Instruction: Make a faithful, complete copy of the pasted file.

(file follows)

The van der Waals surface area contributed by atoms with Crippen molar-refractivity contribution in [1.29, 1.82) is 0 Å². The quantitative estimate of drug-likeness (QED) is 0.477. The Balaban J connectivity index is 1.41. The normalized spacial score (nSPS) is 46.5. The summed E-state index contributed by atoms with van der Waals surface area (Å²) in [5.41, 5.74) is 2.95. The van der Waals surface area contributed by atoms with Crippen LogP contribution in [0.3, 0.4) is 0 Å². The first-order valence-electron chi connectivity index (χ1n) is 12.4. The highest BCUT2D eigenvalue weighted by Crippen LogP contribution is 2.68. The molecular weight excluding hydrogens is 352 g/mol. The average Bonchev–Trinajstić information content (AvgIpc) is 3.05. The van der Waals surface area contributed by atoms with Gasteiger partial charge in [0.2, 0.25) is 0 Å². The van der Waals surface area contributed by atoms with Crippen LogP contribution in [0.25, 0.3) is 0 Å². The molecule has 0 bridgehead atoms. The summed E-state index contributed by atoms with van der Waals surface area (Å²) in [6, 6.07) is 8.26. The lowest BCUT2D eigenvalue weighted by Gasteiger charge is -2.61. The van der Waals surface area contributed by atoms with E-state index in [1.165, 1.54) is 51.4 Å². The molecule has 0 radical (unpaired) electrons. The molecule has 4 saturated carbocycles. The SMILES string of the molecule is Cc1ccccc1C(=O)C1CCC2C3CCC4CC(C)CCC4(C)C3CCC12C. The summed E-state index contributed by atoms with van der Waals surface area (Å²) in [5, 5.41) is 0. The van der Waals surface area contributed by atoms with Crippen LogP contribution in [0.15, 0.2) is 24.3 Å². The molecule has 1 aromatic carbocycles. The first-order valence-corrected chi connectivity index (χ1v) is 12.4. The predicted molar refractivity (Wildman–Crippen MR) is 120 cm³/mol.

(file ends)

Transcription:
The van der Waals surface area contributed by atoms with Crippen molar-refractivity contribution in [1.29, 1.82) is 0 Å². The quantitative estimate of drug-likeness (QED) is 0.477. The Balaban J connectivity index is 1.41. The normalized spacial score (nSPS) is 46.5. The summed E-state index contributed by atoms with van der Waals surface area (Å²) in [5.41, 5.74) is 2.95. The van der Waals surface area contributed by atoms with Crippen LogP contribution in [0.3, 0.4) is 0 Å². The first-order valence-electron chi connectivity index (χ1n) is 12.4. The highest BCUT2D eigenvalue weighted by Crippen LogP contribution is 2.68. The molecular weight excluding hydrogens is 352 g/mol. The average Bonchev–Trinajstić information content (AvgIpc) is 3.05. The van der Waals surface area contributed by atoms with Gasteiger partial charge in [0.2, 0.25) is 0 Å². The van der Waals surface area contributed by atoms with Crippen LogP contribution in [0.25, 0.3) is 0 Å². The molecule has 0 bridgehead atoms. The summed E-state index contributed by atoms with van der Waals surface area (Å²) in [6, 6.07) is 8.26. The lowest BCUT2D eigenvalue weighted by Gasteiger charge is -2.61. The van der Waals surface area contributed by atoms with E-state index in [1.165, 1.54) is 51.4 Å². The molecule has 0 radical (unpaired) electrons. The molecule has 4 saturated carbocycles. The SMILES string of the molecule is Cc1ccccc1C(=O)C1CCC2C3CCC4CC(C)CCC4(C)C3CCC12C. The summed E-state index contributed by atoms with van der Waals surface area (Å²) in [5, 5.41) is 0. The van der Waals surface area contributed by atoms with Crippen LogP contribution in [0.15, 0.2) is 24.3 Å². The molecule has 1 aromatic carbocycles. The first-order valence-corrected chi connectivity index (χ1v) is 12.4. The predicted molar refractivity (Wildman–Crippen MR) is 120 cm³/mol.